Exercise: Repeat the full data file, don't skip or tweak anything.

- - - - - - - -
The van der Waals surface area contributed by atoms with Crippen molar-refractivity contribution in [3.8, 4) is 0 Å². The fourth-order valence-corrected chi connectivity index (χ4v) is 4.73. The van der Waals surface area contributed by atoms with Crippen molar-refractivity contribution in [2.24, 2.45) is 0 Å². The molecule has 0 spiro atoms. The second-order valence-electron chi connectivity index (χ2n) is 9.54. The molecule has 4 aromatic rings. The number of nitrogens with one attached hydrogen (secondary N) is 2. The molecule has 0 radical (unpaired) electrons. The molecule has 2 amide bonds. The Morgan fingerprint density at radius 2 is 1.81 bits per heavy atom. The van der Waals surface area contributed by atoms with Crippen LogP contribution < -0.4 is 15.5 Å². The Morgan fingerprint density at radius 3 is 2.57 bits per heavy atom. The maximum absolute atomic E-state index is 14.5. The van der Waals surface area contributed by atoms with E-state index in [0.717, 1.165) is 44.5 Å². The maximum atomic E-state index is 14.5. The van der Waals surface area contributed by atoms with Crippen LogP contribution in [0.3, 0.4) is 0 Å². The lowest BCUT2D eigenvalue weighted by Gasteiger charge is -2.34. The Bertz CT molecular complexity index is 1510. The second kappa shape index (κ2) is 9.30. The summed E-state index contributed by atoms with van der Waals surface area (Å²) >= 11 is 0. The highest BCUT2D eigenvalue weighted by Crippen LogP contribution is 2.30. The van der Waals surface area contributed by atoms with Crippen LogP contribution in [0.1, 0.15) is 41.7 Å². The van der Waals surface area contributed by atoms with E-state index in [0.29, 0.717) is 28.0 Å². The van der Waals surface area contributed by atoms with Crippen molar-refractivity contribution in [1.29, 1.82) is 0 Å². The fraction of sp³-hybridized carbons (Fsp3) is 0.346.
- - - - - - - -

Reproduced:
The van der Waals surface area contributed by atoms with Crippen molar-refractivity contribution in [3.8, 4) is 0 Å². The fourth-order valence-corrected chi connectivity index (χ4v) is 4.73. The van der Waals surface area contributed by atoms with Crippen molar-refractivity contribution in [2.24, 2.45) is 0 Å². The molecule has 0 spiro atoms. The second-order valence-electron chi connectivity index (χ2n) is 9.54. The molecule has 4 aromatic rings. The number of nitrogens with one attached hydrogen (secondary N) is 2. The molecule has 0 radical (unpaired) electrons. The molecule has 2 amide bonds. The Morgan fingerprint density at radius 2 is 1.81 bits per heavy atom. The van der Waals surface area contributed by atoms with Crippen LogP contribution < -0.4 is 15.5 Å². The Morgan fingerprint density at radius 3 is 2.57 bits per heavy atom. The maximum absolute atomic E-state index is 14.5. The van der Waals surface area contributed by atoms with E-state index in [0.717, 1.165) is 44.5 Å². The maximum atomic E-state index is 14.5. The van der Waals surface area contributed by atoms with Crippen LogP contribution in [0.3, 0.4) is 0 Å². The lowest BCUT2D eigenvalue weighted by Gasteiger charge is -2.34. The Bertz CT molecular complexity index is 1510. The second kappa shape index (κ2) is 9.30. The summed E-state index contributed by atoms with van der Waals surface area (Å²) >= 11 is 0. The highest BCUT2D eigenvalue weighted by Crippen LogP contribution is 2.30. The van der Waals surface area contributed by atoms with Crippen LogP contribution in [0.1, 0.15) is 41.7 Å². The van der Waals surface area contributed by atoms with E-state index in [0.29, 0.717) is 28.0 Å². The van der Waals surface area contributed by atoms with Crippen molar-refractivity contribution in [1.29, 1.82) is 0 Å². The fraction of sp³-hybridized carbons (Fsp3) is 0.346.